•      Mon May 20 2024

The Middle East Needs a Ceasefire Now

– Daoud Kuttab

JERUSALEM– It is hard to imagine that anyone in the Levant or the broader Middle East managed to sleep on Saturday night, as Iran launched hundreds of drones and ballistic missiles toward strategic sites in Israel and Israeli settlements in the occupied West Bank.

Almost all of the drones and missiles were intercepted before reaching their targets, as a result of a coordinated effort by the United States, Israel, Jordan, and the United Kingdom. The trigger for Saturday’s attack was Israel’s bombing of the Iranian consulate in Damascus on April 1, which killed 13 people, including several high-ranking members of Iran’s Islamic Revolutionary Guard Corps. This act, a clear violation of the 1961 Vienna Convention on Diplomatic Relations, compelled the Islamic Republic to respond.

Iran chose to strike Israel directly, a decision likely driven by a desire to defend its national pride following the attack its consulate, which, according to the Vienna Convention, is the Islamic Republic’s sovereign territory.

Paradoxically, this dangerous escalation presents a unique opportunity for a regional ceasefire – potentially ending the war between Israel and Hamas, preventing a direct military showdown between Israel and Iran, and stopping the Yemeni Houthi attacks on commercial vessels in the Red Sea. With both sides having demonstrated their military capabilities, and assuming that Israeli Prime Minister Binyamin Netanyahu heeds US President Joe Biden’s warning not to retaliate against Iran, the region could revert to an uneasy equilibrium. As the Cold War showed, a balance of terror can act as a powerful deterrent, fostering peace and stability.

But to capitalize on this narrow window of opportunity, the United Nations Security Council must pass a robust, binding resolution calling for a regional ceasefire. In addition to Israel and Iran, this resolution should apply to all the countries of the region and third-party combatants.

Moreover, this binding resolution must address the central issue driving the current bout of regional instability – the war in Gaza. In line with its previous March 25 resolution, from which the US abstained, the Security Council must demand an immediate cessation of Israel’s ongoing bombardment of Gaza and the release of all Israeli hostages and detainees. By requiring both parties to “comply with their obligations under international law in relation to all persons they detain,” the resolution could also facilitate a release of Palestinians detained by Israel.

Contrary to the claims of some US representatives, the March 25 resolution was binding. But given the risk of an all-out war, the Security Council must immediately draft and vote on a new resolution, under Chapter 7 of the UN Charter, covering the entire region. The new resolution should aim to facilitate a permanent and just solution to the Israeli-Palestinian conflict, providing a detailed roadmap for establishing an independent Palestinian state based on the 1967 borders. As Saudi Arabia has stated, a credible “pathway to a solution” is a precondition for normalizing relations with Israel.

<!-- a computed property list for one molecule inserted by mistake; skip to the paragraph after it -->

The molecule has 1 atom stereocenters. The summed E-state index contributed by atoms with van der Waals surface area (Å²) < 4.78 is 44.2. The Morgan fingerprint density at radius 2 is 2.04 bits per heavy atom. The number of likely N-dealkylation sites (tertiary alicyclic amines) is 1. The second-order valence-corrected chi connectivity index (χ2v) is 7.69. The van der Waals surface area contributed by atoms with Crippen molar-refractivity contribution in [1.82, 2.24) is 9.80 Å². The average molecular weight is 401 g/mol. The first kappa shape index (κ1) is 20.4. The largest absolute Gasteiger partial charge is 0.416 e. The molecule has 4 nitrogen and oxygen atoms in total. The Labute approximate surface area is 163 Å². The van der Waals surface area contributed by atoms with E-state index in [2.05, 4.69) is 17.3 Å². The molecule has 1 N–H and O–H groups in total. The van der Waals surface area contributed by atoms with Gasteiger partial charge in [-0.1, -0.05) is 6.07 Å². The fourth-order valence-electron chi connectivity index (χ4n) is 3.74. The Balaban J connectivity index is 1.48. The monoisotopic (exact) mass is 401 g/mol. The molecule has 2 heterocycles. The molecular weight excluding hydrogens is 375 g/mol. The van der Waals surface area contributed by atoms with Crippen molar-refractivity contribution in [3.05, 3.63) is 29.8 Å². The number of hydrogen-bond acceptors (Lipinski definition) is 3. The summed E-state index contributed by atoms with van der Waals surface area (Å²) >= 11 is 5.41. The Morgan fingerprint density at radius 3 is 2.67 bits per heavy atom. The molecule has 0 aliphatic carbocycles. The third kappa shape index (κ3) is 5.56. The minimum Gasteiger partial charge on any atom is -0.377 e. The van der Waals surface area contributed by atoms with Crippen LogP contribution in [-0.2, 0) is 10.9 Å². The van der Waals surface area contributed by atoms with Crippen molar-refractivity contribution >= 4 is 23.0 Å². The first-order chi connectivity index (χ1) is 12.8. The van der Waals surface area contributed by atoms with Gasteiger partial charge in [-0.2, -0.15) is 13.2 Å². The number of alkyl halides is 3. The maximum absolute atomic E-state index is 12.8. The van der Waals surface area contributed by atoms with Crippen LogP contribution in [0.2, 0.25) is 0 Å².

Over the past six months, the Biden administration has backed Israel unreservedly, even at the cost of losing political support among progressive and Arab-American voters. Now, US policymakers must make the Israeli government understand that they will not tolerate further delays or gamesmanship when it comes to pursuing peace.

To be sure, rebuilding Gaza will take years and require a significant international effort. But achieving an effective, enforceable regional ceasefire is a crucial first step. Anything short of that risks perpetuating an endless cycle of war and suffering that benefits no one, especially not the Palestinians and Israelis, who are tired of this decades-old conflict.

The bombing of the Iranian consulate and Iran’s retaliatory attack on Israel underscore the potential cost of a regional war. Failing to seize this critical opportunity for de-escalation could hold the region back for decades. Securing an immediate regional ceasefire must be the international community’s top priority.

Daoud Kuttab, an award-winning Palestinian journalist, is a former journalism professor at Princeton University and former director and Founder of the Institute of Modern Media at Al-Quds University in Ramallah.